My friend Sarah recently got me hooked on this website called Privilege Denying Dude. It's the same picture of a metrosexual white guy, but he always the most idiot, racist/sexist/homophobic stuff like, "B.E.T. is racist! Why can't there be an all-white TV station?" It's meant to poke fun at prejudice.
I hate to admit this, but I used to be that guy.
I grew up in a moderately Democratic family in the middle of a mostly black community, so I always knew that prejudice was bad. But the older I got, the more I started unconsciously pick up subtle prejudice from the world around me. The sad part is a lot of this prejudice came from Christians. I don't have enough hands to count how many times I heard preachers talk about "the radical feminist (and/or homosexual) agenda" that's out to "destroy the family" (even though most feminists I know love their families). Slowly that kind of thinking started influencing the way I saw the world.
Then a few months ago some one called out my privileged, and I was pissed. "I'm not racist!" I quickly retorted. "I never burned any crosses! Stop picking on me!" Then I realized this person wasn't talking about me, per se; he was talking about a system that automatically gave me more opportunities than my neighbors. It's a system that, up until then, I never noticed before. And when I did finally notice it, I was like, "Holy sh*t!"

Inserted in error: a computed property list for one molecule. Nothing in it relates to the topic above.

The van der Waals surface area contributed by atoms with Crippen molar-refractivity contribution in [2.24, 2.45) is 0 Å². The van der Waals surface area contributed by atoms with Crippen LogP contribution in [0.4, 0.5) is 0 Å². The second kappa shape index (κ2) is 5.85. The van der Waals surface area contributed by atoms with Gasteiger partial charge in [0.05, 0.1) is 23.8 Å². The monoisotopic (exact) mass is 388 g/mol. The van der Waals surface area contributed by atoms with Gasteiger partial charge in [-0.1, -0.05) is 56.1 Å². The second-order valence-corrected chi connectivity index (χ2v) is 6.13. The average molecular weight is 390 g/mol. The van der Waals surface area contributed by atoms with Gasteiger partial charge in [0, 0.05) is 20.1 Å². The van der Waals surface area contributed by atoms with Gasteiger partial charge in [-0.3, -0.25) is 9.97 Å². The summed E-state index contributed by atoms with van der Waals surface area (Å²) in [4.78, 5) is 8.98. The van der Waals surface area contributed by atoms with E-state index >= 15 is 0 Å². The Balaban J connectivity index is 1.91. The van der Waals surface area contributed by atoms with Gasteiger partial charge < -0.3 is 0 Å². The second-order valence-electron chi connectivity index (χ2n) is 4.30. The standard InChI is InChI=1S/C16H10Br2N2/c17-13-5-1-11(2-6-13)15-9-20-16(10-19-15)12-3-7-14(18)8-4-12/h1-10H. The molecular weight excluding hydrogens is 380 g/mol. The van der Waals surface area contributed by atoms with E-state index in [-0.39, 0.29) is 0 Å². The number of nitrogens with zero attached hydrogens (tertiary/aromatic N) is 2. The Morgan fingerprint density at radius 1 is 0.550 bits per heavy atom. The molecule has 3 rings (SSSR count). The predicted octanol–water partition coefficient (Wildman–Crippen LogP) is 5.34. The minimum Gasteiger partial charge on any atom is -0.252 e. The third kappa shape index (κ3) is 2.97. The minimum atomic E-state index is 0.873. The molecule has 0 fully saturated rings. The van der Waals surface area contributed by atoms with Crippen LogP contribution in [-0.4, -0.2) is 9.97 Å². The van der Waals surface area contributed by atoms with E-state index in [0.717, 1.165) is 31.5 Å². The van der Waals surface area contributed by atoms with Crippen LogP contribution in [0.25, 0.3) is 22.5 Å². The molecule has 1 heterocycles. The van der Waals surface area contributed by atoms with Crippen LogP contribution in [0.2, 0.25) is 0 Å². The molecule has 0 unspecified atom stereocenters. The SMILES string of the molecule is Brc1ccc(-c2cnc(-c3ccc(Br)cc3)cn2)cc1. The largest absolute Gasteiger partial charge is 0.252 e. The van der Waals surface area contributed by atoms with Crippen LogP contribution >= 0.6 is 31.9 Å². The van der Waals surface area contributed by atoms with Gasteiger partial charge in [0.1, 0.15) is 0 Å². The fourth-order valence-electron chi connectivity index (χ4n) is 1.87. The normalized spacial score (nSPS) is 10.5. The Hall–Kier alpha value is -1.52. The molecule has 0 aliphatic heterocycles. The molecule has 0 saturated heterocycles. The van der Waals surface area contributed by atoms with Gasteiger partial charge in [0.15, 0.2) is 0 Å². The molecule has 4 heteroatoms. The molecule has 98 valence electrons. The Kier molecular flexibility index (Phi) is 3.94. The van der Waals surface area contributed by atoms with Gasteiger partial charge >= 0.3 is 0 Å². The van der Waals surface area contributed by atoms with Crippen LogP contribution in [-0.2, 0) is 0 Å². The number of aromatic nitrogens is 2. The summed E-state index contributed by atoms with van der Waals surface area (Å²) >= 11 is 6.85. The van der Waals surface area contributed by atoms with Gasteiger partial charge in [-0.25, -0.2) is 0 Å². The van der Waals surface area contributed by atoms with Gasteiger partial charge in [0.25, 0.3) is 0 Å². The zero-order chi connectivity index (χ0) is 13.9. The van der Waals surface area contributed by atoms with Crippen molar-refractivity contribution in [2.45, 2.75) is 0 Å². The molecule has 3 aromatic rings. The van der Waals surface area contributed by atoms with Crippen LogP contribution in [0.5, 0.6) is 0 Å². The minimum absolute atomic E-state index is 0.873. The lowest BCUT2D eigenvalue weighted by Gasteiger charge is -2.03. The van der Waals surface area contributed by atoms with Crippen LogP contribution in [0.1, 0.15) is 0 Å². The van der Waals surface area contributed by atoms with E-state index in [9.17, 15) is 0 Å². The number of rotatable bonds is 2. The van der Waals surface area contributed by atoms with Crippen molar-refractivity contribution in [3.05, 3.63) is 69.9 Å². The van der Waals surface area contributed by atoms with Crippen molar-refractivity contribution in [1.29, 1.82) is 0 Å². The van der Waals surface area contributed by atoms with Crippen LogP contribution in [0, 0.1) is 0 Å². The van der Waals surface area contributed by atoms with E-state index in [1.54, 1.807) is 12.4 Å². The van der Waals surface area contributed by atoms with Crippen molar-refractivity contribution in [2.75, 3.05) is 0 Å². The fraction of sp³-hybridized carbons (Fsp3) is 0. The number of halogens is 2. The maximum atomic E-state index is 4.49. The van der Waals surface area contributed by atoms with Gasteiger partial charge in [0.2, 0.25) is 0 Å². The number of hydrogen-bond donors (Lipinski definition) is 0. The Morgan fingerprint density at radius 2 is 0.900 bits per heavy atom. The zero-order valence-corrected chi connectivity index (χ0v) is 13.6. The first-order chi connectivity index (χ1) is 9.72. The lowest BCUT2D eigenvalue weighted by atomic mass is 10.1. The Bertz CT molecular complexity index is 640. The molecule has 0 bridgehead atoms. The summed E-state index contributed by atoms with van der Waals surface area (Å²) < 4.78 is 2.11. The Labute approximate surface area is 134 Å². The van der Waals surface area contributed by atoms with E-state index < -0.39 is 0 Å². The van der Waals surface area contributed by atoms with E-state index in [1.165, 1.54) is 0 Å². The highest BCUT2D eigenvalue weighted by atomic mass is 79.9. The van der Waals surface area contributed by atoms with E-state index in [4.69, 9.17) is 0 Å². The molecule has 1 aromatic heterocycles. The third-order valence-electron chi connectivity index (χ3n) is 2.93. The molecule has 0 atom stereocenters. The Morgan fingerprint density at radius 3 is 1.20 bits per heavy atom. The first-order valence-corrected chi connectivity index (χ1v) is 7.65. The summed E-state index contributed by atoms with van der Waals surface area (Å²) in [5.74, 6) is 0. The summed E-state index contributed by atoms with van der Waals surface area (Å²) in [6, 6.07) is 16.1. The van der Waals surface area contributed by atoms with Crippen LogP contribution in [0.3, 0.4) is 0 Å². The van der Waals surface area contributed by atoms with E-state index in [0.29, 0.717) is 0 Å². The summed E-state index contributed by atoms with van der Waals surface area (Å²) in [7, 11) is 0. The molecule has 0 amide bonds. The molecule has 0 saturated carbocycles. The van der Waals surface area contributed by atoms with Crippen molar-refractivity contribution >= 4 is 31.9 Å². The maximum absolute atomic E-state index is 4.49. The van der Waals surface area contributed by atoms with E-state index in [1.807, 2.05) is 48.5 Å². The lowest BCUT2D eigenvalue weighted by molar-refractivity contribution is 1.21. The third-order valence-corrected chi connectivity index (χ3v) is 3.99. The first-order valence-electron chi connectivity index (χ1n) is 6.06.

I'm still learning what it means to own my privilege, but there is one thing I know: sometimes the best thing to do is shut up and listen. I've never been in my neighbor's shoes, so I don't really have a right say, "Oh, you're just overreacting!" Well, how do I know that? I haven't been through the things my neighbor has. I can't see the world through my neighbor's eyes. So that's where I'm at right now; I'm learning when to speak and when to listen. More often than not, the latter is preferred.